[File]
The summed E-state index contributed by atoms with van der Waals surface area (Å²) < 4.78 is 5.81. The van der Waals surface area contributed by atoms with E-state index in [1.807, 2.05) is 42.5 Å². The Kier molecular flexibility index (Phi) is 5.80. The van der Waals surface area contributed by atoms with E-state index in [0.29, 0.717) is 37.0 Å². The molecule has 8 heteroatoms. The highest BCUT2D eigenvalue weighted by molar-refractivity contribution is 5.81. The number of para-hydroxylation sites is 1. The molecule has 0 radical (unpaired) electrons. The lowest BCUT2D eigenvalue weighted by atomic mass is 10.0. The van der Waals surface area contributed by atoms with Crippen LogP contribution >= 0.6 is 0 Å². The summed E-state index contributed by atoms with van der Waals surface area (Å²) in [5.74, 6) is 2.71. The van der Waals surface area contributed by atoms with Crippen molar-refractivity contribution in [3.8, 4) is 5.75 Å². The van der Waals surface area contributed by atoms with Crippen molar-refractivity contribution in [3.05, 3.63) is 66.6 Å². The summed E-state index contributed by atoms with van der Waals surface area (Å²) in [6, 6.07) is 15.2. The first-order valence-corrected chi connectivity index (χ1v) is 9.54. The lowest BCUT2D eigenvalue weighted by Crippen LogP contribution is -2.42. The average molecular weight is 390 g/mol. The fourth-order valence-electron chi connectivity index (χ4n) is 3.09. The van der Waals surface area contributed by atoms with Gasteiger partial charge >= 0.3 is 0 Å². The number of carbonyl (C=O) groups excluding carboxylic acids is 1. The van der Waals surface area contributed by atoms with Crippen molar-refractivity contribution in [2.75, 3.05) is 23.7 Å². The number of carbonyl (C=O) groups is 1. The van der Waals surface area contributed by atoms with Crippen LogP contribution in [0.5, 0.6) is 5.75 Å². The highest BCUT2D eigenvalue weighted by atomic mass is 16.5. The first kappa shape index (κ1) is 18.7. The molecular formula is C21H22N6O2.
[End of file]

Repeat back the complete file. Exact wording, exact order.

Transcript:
The summed E-state index contributed by atoms with van der Waals surface area (Å²) < 4.78 is 5.81. The van der Waals surface area contributed by atoms with E-state index in [1.807, 2.05) is 42.5 Å². The Kier molecular flexibility index (Phi) is 5.80. The van der Waals surface area contributed by atoms with E-state index in [0.29, 0.717) is 37.0 Å². The molecule has 8 heteroatoms. The highest BCUT2D eigenvalue weighted by molar-refractivity contribution is 5.81. The number of para-hydroxylation sites is 1. The molecule has 0 radical (unpaired) electrons. The lowest BCUT2D eigenvalue weighted by atomic mass is 10.0. The van der Waals surface area contributed by atoms with Crippen LogP contribution >= 0.6 is 0 Å². The summed E-state index contributed by atoms with van der Waals surface area (Å²) in [5.74, 6) is 2.71. The van der Waals surface area contributed by atoms with Crippen molar-refractivity contribution in [3.8, 4) is 5.75 Å². The van der Waals surface area contributed by atoms with Crippen molar-refractivity contribution in [3.05, 3.63) is 66.6 Å². The summed E-state index contributed by atoms with van der Waals surface area (Å²) in [6, 6.07) is 15.2. The first-order valence-corrected chi connectivity index (χ1v) is 9.54. The lowest BCUT2D eigenvalue weighted by Crippen LogP contribution is -2.42. The average molecular weight is 390 g/mol. The fourth-order valence-electron chi connectivity index (χ4n) is 3.09. The van der Waals surface area contributed by atoms with Gasteiger partial charge >= 0.3 is 0 Å². The number of carbonyl (C=O) groups excluding carboxylic acids is 1. The van der Waals surface area contributed by atoms with Crippen molar-refractivity contribution in [2.75, 3.05) is 23.7 Å². The number of carbonyl (C=O) groups is 1. The van der Waals surface area contributed by atoms with Crippen LogP contribution in [0.5, 0.6) is 5.75 Å². The highest BCUT2D eigenvalue weighted by atomic mass is 16.5. The first kappa shape index (κ1) is 18.7. The molecular formula is C21H22N6O2.